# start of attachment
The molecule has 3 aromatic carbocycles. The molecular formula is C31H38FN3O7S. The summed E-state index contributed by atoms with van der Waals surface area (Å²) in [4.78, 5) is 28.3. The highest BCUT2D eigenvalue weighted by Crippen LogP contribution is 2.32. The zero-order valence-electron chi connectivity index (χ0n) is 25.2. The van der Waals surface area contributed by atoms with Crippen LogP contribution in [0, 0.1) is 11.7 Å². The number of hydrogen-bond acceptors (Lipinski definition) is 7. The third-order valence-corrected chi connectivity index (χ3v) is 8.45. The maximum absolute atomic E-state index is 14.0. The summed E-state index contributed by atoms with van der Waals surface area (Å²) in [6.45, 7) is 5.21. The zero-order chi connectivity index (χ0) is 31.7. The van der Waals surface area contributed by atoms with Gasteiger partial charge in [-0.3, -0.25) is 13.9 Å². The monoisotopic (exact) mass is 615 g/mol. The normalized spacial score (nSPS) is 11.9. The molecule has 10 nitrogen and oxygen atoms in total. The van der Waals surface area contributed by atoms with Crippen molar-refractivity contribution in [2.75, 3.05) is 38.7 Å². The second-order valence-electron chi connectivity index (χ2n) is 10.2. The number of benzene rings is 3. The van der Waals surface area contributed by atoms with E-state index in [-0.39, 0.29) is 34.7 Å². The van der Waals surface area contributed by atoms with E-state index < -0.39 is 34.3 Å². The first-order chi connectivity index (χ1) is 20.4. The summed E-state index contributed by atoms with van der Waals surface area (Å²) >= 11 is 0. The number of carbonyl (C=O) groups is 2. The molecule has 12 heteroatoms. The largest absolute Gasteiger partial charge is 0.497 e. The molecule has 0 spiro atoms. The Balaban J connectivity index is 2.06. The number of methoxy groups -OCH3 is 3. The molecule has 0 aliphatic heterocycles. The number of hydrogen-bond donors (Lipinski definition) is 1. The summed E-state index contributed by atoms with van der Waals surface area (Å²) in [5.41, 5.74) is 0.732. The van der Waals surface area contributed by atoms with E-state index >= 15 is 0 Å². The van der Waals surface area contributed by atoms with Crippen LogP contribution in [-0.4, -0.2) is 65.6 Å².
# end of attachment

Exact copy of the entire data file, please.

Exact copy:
The molecule has 3 aromatic carbocycles. The molecular formula is C31H38FN3O7S. The summed E-state index contributed by atoms with van der Waals surface area (Å²) in [4.78, 5) is 28.3. The highest BCUT2D eigenvalue weighted by Crippen LogP contribution is 2.32. The zero-order valence-electron chi connectivity index (χ0n) is 25.2. The van der Waals surface area contributed by atoms with Crippen LogP contribution in [0, 0.1) is 11.7 Å². The number of hydrogen-bond acceptors (Lipinski definition) is 7. The third-order valence-corrected chi connectivity index (χ3v) is 8.45. The maximum absolute atomic E-state index is 14.0. The summed E-state index contributed by atoms with van der Waals surface area (Å²) in [6.45, 7) is 5.21. The zero-order chi connectivity index (χ0) is 31.7. The van der Waals surface area contributed by atoms with Gasteiger partial charge in [-0.3, -0.25) is 13.9 Å². The monoisotopic (exact) mass is 615 g/mol. The normalized spacial score (nSPS) is 11.9. The molecule has 10 nitrogen and oxygen atoms in total. The van der Waals surface area contributed by atoms with Crippen molar-refractivity contribution in [2.75, 3.05) is 38.7 Å². The second-order valence-electron chi connectivity index (χ2n) is 10.2. The number of benzene rings is 3. The van der Waals surface area contributed by atoms with E-state index in [-0.39, 0.29) is 34.7 Å². The van der Waals surface area contributed by atoms with E-state index < -0.39 is 34.3 Å². The first-order chi connectivity index (χ1) is 20.4. The summed E-state index contributed by atoms with van der Waals surface area (Å²) >= 11 is 0. The number of carbonyl (C=O) groups is 2. The molecule has 12 heteroatoms. The largest absolute Gasteiger partial charge is 0.497 e. The molecule has 0 spiro atoms. The Balaban J connectivity index is 2.06. The number of methoxy groups -OCH3 is 3. The molecule has 0 aliphatic heterocycles. The number of hydrogen-bond donors (Lipinski definition) is 1. The summed E-state index contributed by atoms with van der Waals surface area (Å²) in [5.41, 5.74) is 0.732. The van der Waals surface area contributed by atoms with E-state index >= 15 is 0 Å². The van der Waals surface area contributed by atoms with Crippen LogP contribution in [-0.4, -0.2) is 65.6 Å².